When I taught middle school, two of our students got into a fight. One had a knife and killed the other. It didn't happen on campus, but in the victim's apartment complex. The victim was 14; the other boy, 15. The lives of two families were forever changed. It was devastating to our principal, the teachers, and the student body. One boy was African-American; the other, Hispanic. There was talk that the incident was racially motivated, but word was out that one had stolen a belt from the other, and that's what the fight was about. The boy who killed the other kid took a plea deal. He pleaded No Contest to Manslaughter with a Weapon, and got 10 years in prison and 10 years probation. Imagine. A 15 year old being in prison for 10 years. All his youth behind bars.

It was a horrible, difficult time. Grief counselors came into the school, and we were told to let the kids talk about it, and etc. But they started taking sides and the racial tension grew. We teachers feared other violent incidents might occur. In my classes, when anyone brought it up, I shut it down. The kids said I was uncaring and had no feelings. Many called me a racist. That really hurt. I allowed them to express their feelings through letters, poetry, art work, etc. Most of the kids drew tombstones with R.I.P. and hearts and flowers, etc. I tried to carry on and teach, but it was useless there for awhile. It seemed to take forever for our campus to return to any semblance of normalcy. Our principal really suffered.

I suppose that experience colored my thoughts about this story in WW to some degree. It just bothers me that kids can be filled with so much hatred, and that they don't think about the ramifications of their actions.

I just felt the need to vent. I didn't mean to go off on a tanget. As well- written as the story is, it bothered me and I couldn't enjoy it or feel entertained, just for the story.

Jody E. Lebel said...

@ Joyce. Everyone has that 'nerve' that sooner or later a story will hit, and when that happens it spoils the story for you. I'm sorry this happened right on your doorstep and that you had to live it. There are those moments in life that we never get over, that leave a permanent scar on our hearts. That was one of them for you.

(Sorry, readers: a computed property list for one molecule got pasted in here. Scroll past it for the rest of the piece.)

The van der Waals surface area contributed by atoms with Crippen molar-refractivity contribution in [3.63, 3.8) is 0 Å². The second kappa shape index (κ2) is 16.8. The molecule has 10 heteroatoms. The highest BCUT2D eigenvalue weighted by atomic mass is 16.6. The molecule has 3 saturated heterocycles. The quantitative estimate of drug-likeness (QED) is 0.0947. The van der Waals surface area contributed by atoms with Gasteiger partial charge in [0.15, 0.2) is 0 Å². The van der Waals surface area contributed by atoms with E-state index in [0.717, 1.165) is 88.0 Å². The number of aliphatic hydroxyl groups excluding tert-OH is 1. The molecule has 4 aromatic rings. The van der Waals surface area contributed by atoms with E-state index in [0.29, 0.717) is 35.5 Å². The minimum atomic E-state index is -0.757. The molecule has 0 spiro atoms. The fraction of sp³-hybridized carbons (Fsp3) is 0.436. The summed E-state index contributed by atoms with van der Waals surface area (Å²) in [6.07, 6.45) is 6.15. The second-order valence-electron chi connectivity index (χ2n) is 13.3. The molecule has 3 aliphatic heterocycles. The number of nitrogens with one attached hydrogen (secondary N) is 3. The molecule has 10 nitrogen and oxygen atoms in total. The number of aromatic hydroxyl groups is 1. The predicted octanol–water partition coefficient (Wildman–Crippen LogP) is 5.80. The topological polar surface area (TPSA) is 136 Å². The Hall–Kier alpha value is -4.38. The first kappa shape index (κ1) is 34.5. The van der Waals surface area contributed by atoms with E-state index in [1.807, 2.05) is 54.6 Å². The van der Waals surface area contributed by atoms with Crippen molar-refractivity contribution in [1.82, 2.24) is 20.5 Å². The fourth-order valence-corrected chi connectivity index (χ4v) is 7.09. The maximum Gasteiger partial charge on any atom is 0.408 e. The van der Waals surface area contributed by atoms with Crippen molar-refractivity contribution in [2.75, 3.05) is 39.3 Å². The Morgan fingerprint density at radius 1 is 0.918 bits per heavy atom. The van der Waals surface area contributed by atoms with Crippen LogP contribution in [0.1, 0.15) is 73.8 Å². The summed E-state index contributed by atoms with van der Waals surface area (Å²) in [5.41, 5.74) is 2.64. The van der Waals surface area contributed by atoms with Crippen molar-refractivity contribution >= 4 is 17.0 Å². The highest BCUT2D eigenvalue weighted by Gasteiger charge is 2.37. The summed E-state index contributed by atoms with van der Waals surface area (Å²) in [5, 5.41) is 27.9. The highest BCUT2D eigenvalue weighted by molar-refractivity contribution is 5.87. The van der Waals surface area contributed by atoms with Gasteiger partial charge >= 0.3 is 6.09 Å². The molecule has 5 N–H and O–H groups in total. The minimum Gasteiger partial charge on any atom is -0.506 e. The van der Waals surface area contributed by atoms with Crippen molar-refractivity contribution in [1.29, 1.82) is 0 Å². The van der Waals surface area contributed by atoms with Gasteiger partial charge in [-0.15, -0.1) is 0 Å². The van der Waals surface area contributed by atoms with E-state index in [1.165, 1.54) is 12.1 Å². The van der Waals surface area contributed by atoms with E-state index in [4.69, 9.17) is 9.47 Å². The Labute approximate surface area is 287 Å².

As a criminal court reporter I do a lot of juvenile court, and I do see the level of anger and hatred that consumes some of these kids. They grow up to be angry, hateful adults. And then I see them in adult court. Sometimes the fight is over 'respect' and I just shake my head. They're not old enough to separate real disrespect from 'playground' behavior, and they seem to have little understanding in how to filter and handle the two. Lots of guns, too. Lots of them. And knives. For self defense, they'll say.

Anyway, getting back to the story, I don't always put in every detail about the solution, but it did say footprints at the rock area indicated there was a struggle, which signals to me that there was an argument or a confrontation of some sort, rather than just a quick push. Or maybe I just want it to be that way, as I too don't like to think of teenagers killing each other over a girl.

Chris said...

I have to say that, like Joyce, the fact that the story involved the death of a young lad bothered me. It didn't sit easily with me that teens were involved and that one was responsible for the killing, even accidentally, of another. Silly, given that it's fiction, but there you are.

That aside, I thought the story well written, and I loved the outdoor setting. I didn't actually see the was/is thing as a strong enough clue, because we all slip in and out of tenses when we talk and it doesn't mean the person we are talking about is dead. But I also missed the shoe marks by the rock wall, which apparently indicated a scuffle, so I didn't get the solution anyway. Personally I'd have preferred it if it had been distinctive shoe marks that incriminated the culprit, rather than that verbal slip-up.

One criticism I did have was the unnecessary use of Rusty and Rory as the names of the suspects. Why use such similar names when there are thousands to choose from? It caused confusion in my mind as to which one had said what, which could easily have been avoided. Otherwise, I thought it was a reasonable read.

(Joyce, the story you told of the pupil's death made harrowing reading and I am so sorry to hear what happened. The ripple effect of such tragedies can last a long time and affect many more lives than just those who were directly involved.)

Jody E. Lebel said...

@Chris. Yes, this story bothered a lot of us. I want to believe, even though it's just a story, that the footprints indicating a scuffle meant he didn't do it on purpose. However, he did give him a good push off the rock wall into the river. He had to have known he would at the very least be injured. I did jump on the 'scuffle' detail and I did try to soft-soap it a little.

You never know what was cut out of the story either. The author could have meant the boy to kill the other one, or he could have meant it was a dumb fight that ended badly. It's hard to tell unless Billy chimes in. I've invited him.